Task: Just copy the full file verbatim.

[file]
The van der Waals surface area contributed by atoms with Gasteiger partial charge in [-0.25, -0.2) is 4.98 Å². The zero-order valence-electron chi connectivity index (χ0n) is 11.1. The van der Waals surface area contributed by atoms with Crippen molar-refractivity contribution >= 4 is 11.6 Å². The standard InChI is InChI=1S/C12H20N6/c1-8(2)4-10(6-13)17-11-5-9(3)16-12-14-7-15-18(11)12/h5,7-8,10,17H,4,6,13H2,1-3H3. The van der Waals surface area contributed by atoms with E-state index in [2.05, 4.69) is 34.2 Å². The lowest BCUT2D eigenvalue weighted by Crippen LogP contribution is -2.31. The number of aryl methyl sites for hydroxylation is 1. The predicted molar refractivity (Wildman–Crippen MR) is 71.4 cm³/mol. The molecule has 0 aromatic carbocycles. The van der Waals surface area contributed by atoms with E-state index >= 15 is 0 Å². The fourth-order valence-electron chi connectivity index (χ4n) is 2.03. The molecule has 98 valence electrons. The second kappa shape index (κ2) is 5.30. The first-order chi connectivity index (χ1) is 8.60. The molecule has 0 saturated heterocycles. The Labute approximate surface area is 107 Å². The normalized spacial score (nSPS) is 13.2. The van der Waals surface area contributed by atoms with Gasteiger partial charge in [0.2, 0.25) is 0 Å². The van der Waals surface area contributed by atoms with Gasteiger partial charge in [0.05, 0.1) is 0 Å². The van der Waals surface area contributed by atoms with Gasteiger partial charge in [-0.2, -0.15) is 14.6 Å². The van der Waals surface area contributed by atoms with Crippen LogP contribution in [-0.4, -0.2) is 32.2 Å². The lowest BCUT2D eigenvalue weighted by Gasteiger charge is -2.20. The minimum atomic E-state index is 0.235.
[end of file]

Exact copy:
The van der Waals surface area contributed by atoms with Gasteiger partial charge in [-0.25, -0.2) is 4.98 Å². The zero-order valence-electron chi connectivity index (χ0n) is 11.1. The van der Waals surface area contributed by atoms with Crippen molar-refractivity contribution >= 4 is 11.6 Å². The standard InChI is InChI=1S/C12H20N6/c1-8(2)4-10(6-13)17-11-5-9(3)16-12-14-7-15-18(11)12/h5,7-8,10,17H,4,6,13H2,1-3H3. The van der Waals surface area contributed by atoms with E-state index in [2.05, 4.69) is 34.2 Å². The lowest BCUT2D eigenvalue weighted by Crippen LogP contribution is -2.31. The number of aryl methyl sites for hydroxylation is 1. The predicted molar refractivity (Wildman–Crippen MR) is 71.4 cm³/mol. The molecule has 0 aromatic carbocycles. The van der Waals surface area contributed by atoms with E-state index >= 15 is 0 Å². The fourth-order valence-electron chi connectivity index (χ4n) is 2.03. The molecule has 98 valence electrons. The second kappa shape index (κ2) is 5.30. The first-order chi connectivity index (χ1) is 8.60. The molecule has 0 saturated heterocycles. The Labute approximate surface area is 107 Å². The normalized spacial score (nSPS) is 13.2. The van der Waals surface area contributed by atoms with Gasteiger partial charge in [0.2, 0.25) is 0 Å². The van der Waals surface area contributed by atoms with Gasteiger partial charge in [0.05, 0.1) is 0 Å². The van der Waals surface area contributed by atoms with Gasteiger partial charge in [-0.2, -0.15) is 14.6 Å². The van der Waals surface area contributed by atoms with Crippen LogP contribution in [-0.4, -0.2) is 32.2 Å². The lowest BCUT2D eigenvalue weighted by Gasteiger charge is -2.20. The minimum atomic E-state index is 0.235.